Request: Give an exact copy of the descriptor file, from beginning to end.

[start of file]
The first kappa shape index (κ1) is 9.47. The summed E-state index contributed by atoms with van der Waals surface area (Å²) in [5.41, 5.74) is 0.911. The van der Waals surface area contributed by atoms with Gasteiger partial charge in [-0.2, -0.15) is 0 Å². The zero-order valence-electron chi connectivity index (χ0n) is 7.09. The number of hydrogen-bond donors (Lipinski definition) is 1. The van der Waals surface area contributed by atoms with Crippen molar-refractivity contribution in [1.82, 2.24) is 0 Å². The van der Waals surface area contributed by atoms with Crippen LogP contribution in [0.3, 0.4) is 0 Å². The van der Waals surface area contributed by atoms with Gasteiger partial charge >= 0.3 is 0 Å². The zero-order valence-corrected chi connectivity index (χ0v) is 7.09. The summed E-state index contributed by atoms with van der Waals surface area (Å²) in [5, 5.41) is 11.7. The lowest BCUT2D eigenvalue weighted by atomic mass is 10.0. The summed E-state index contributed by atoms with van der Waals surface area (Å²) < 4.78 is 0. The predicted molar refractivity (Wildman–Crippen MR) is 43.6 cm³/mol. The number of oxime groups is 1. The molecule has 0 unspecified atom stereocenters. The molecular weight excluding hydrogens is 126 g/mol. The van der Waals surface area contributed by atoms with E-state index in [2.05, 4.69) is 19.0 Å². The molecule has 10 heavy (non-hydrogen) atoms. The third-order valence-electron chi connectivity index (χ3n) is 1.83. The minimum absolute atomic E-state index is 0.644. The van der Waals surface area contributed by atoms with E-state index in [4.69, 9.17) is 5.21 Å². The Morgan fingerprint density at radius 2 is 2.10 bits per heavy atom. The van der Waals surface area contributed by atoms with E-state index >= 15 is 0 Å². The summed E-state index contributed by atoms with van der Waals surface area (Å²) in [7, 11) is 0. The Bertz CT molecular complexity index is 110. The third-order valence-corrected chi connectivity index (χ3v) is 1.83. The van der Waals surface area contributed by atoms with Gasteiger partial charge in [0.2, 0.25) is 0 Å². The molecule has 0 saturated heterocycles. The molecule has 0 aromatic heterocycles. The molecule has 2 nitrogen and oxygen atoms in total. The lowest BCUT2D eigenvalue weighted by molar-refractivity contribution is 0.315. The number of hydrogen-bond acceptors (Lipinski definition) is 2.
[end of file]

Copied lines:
The first kappa shape index (κ1) is 9.47. The summed E-state index contributed by atoms with van der Waals surface area (Å²) in [5.41, 5.74) is 0.911. The van der Waals surface area contributed by atoms with Gasteiger partial charge in [-0.2, -0.15) is 0 Å². The zero-order valence-electron chi connectivity index (χ0n) is 7.09. The number of hydrogen-bond donors (Lipinski definition) is 1. The van der Waals surface area contributed by atoms with Crippen molar-refractivity contribution in [1.82, 2.24) is 0 Å². The van der Waals surface area contributed by atoms with Crippen LogP contribution in [0.3, 0.4) is 0 Å². The van der Waals surface area contributed by atoms with Gasteiger partial charge >= 0.3 is 0 Å². The zero-order valence-corrected chi connectivity index (χ0v) is 7.09. The summed E-state index contributed by atoms with van der Waals surface area (Å²) in [5, 5.41) is 11.7. The lowest BCUT2D eigenvalue weighted by atomic mass is 10.0. The summed E-state index contributed by atoms with van der Waals surface area (Å²) < 4.78 is 0. The predicted molar refractivity (Wildman–Crippen MR) is 43.6 cm³/mol. The number of oxime groups is 1. The molecule has 0 unspecified atom stereocenters. The molecular weight excluding hydrogens is 126 g/mol. The van der Waals surface area contributed by atoms with E-state index in [2.05, 4.69) is 19.0 Å². The molecule has 10 heavy (non-hydrogen) atoms. The third-order valence-electron chi connectivity index (χ3n) is 1.83. The minimum absolute atomic E-state index is 0.644. The van der Waals surface area contributed by atoms with E-state index in [4.69, 9.17) is 5.21 Å². The Morgan fingerprint density at radius 2 is 2.10 bits per heavy atom. The van der Waals surface area contributed by atoms with E-state index >= 15 is 0 Å². The summed E-state index contributed by atoms with van der Waals surface area (Å²) in [7, 11) is 0. The Bertz CT molecular complexity index is 110. The third-order valence-corrected chi connectivity index (χ3v) is 1.83. The van der Waals surface area contributed by atoms with Gasteiger partial charge in [0.2, 0.25) is 0 Å². The molecule has 0 saturated heterocycles. The molecule has 0 aromatic heterocycles. The molecule has 2 nitrogen and oxygen atoms in total. The lowest BCUT2D eigenvalue weighted by molar-refractivity contribution is 0.315. The number of hydrogen-bond acceptors (Lipinski definition) is 2.